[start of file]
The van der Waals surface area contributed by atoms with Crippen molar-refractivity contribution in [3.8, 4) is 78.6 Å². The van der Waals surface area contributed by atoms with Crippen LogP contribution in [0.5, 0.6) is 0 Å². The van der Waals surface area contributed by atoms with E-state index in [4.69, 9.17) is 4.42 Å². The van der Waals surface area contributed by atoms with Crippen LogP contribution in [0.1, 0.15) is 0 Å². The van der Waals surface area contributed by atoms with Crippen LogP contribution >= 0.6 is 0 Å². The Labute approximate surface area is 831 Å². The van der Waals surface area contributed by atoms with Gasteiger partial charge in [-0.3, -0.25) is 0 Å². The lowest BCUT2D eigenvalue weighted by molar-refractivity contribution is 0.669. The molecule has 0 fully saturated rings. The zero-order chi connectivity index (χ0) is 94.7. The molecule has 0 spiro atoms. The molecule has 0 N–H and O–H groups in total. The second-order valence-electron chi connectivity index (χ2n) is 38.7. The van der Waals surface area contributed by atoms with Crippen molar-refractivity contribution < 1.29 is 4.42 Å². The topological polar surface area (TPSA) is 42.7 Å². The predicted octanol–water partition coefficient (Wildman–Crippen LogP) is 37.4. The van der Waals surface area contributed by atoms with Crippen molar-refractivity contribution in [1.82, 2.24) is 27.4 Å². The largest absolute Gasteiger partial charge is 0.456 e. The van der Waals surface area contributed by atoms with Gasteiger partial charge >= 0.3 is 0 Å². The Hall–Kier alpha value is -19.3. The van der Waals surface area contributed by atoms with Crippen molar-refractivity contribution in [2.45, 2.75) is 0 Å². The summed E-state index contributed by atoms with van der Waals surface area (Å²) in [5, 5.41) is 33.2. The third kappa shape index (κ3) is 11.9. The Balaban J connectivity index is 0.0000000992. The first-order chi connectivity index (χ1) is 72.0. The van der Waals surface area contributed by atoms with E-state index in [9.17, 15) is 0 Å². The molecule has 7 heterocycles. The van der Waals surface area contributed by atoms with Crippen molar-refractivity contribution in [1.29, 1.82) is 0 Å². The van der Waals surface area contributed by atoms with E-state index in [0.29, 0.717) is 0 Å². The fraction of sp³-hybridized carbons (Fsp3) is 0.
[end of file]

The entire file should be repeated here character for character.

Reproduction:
The van der Waals surface area contributed by atoms with Crippen molar-refractivity contribution in [3.8, 4) is 78.6 Å². The van der Waals surface area contributed by atoms with Crippen LogP contribution in [0.5, 0.6) is 0 Å². The van der Waals surface area contributed by atoms with E-state index in [4.69, 9.17) is 4.42 Å². The van der Waals surface area contributed by atoms with Crippen LogP contribution in [0.1, 0.15) is 0 Å². The van der Waals surface area contributed by atoms with Crippen LogP contribution >= 0.6 is 0 Å². The Labute approximate surface area is 831 Å². The van der Waals surface area contributed by atoms with Gasteiger partial charge in [-0.3, -0.25) is 0 Å². The lowest BCUT2D eigenvalue weighted by molar-refractivity contribution is 0.669. The molecule has 0 fully saturated rings. The zero-order chi connectivity index (χ0) is 94.7. The molecule has 0 spiro atoms. The molecule has 0 N–H and O–H groups in total. The second-order valence-electron chi connectivity index (χ2n) is 38.7. The van der Waals surface area contributed by atoms with Crippen molar-refractivity contribution < 1.29 is 4.42 Å². The topological polar surface area (TPSA) is 42.7 Å². The predicted octanol–water partition coefficient (Wildman–Crippen LogP) is 37.4. The van der Waals surface area contributed by atoms with Crippen molar-refractivity contribution in [1.82, 2.24) is 27.4 Å². The largest absolute Gasteiger partial charge is 0.456 e. The van der Waals surface area contributed by atoms with Gasteiger partial charge >= 0.3 is 0 Å². The Hall–Kier alpha value is -19.3. The van der Waals surface area contributed by atoms with Crippen molar-refractivity contribution in [2.45, 2.75) is 0 Å². The summed E-state index contributed by atoms with van der Waals surface area (Å²) in [5, 5.41) is 33.2. The third kappa shape index (κ3) is 11.9. The Balaban J connectivity index is 0.0000000992. The first-order chi connectivity index (χ1) is 72.0. The van der Waals surface area contributed by atoms with E-state index in [9.17, 15) is 0 Å². The molecule has 7 heterocycles. The van der Waals surface area contributed by atoms with Crippen molar-refractivity contribution in [1.29, 1.82) is 0 Å². The van der Waals surface area contributed by atoms with E-state index in [0.29, 0.717) is 0 Å². The fraction of sp³-hybridized carbons (Fsp3) is 0.